Illustration- Vasim Maner

Andrew Symonds is remembered as a dangerous middle-order batsman who produced some breathtaking knocks in ODI cricket, did not realize even half his potential in Test cricket and then faded away into oblivion dogged by controversies and disciplinary issues.

His conventional numbers in ODI cricket – an aggregate of 5088 runs at a batting average of approximately 40 with a strike rate of 92 – support this notion and suggest that Symonds was a ‘very good’ ODI batsman. But ‘very good’ and no more.

Now comes the shocker.

Despite 22 other batsmen with a higher batting average (min. 60 innings), Symonds emerges as the second-highest impact ODI batsman in the world (after Adam Gilchrist) during his career (November 1998 to May 2009). This means he was a higher impact batsman than Sachin Tendulkar, Matthew Hayden, Kevin Pietersen, Inzamam-ul-Haq, Michael Hussey, Michael Bevan, MS Dhoni, Ricky Ponting and Mark Waugh (all with a higher batting average) during his career.

It gets better.

Overall in ODI cricket, 73 batsmen have a higher career aggregate and 27 amongst these a higher batting average than Symonds. Even through the Impact prism, more than 90 batsmen have scored a higher proportion of runs ( Runs Tally Impact ) than Symonds in their careers.

Despite this, Symonds emerges as the eleventh-highest impact batsman in ODI cricket history – higher impact than Ponting, Hayden, Dhoni, Desmond Haynes, Brian Lara, Kumar Sangakkara and Javed Miandad amongst others. Being a genuine all-rounder (a support bowler whose batting had more than double the impact of his bowling) makes this feat even more special.

What is that sole quality in Symonds’ batting that he finds a place amongst the pantheon of all-time greats?

It was his ability to rise to the occasion and perform in the big-matches – more often than the other great players of the world-beating Australian team he was a part of.

In fact, no other player (except Gilchrist) won as many series/tournaments for Australia as Symonds did during his career (1998 to 2009).


Symonds produced 8 series/ tournament-defining performances ( SD /TD) with the bat in just 161 (156 of these completed) ODI innings. Only Tendulkar, Sanath Jayasuriya and Gilchrist (11 each) and Richards (9) have produced more SDs/TDs in ODI cricket with the bat than Symonds. Sangakkara and AB de Villiers also have 8 such performances apiece but in more number of matches.

In fact, it is astonishing that Symonds’ frequency of producing an SD /TD is the second-best for any batsman in ODI history after Vivian Richards (who produced an SD /TD every 18 innings).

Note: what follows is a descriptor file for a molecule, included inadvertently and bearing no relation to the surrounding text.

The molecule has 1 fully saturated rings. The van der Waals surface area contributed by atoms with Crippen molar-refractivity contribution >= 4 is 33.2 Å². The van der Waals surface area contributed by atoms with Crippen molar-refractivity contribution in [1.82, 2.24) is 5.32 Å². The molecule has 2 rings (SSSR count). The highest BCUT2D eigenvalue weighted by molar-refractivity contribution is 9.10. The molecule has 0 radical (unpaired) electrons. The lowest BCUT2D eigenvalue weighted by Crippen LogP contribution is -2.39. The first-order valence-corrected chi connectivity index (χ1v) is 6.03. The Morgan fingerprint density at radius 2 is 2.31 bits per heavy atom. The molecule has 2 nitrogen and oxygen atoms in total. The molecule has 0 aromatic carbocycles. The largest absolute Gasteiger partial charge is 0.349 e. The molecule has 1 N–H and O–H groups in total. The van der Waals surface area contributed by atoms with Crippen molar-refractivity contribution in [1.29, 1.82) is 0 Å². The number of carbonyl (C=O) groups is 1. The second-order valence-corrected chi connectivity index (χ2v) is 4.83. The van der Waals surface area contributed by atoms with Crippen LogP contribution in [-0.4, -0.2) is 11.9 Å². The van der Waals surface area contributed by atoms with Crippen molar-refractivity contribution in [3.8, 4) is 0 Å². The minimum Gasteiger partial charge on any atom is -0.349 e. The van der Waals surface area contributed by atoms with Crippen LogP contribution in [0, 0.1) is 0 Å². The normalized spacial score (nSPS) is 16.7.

This makes Symonds a great big-match player.

Symonds batted at the number 5 position for the majority of his career (96 out of 161 innings). Seven of his eight SDs/TDs have come from this position. In fact he is the highest impact number 5 batsman in ODI cricket history (min. 60 innings), ahead of names like Yuvraj Singh, Chris Cairns, Steve Waugh, Inzamam-ul-Haq and Mohammad Azharuddin. Coupled with his big-match prowess was his high Strike Rate Impact (scoring rate relative to match standard) – only five batsmen with a higher Runs Tally Impact are better than him in this regard – this made Symonds a dangerous middle-order batsman capable of turning a match on its head with his powerful hitting and he had a knack of doing so on the biggest stage in the knockout matches.

But Symonds did not have a great start to his ODI career. He was not even amongst the 60 highest impact batsmen in the world (min. 30 innings) from his debut till early 2003. He had just two high impact performances from 38 innings in this period in 18 of which he batted at number 7 and below.

Then came the transformation.


ICC World Cup, 2003:

Australia vs Pakistan, Johannesburg: Symonds walks out to bat at 86 for 4 and smashes an unbeaten 143 in just 125 deliveries. He bats brilliantly with the lower order helping Australia amass 310. Pakistan are bowled out for 228.

This innings changes Symonds’ ODI career.

Australia vs Sri Lanka, Semi-Final, Port Elizabeth: Symonds walks out to bat, again, in a pressure situation at 51 for 3. He scores an unbeaten 91 in 118 balls to help Australia post 212 on the board. The bowlers restrict Sri Lanka to 123 in a rain-reduced match.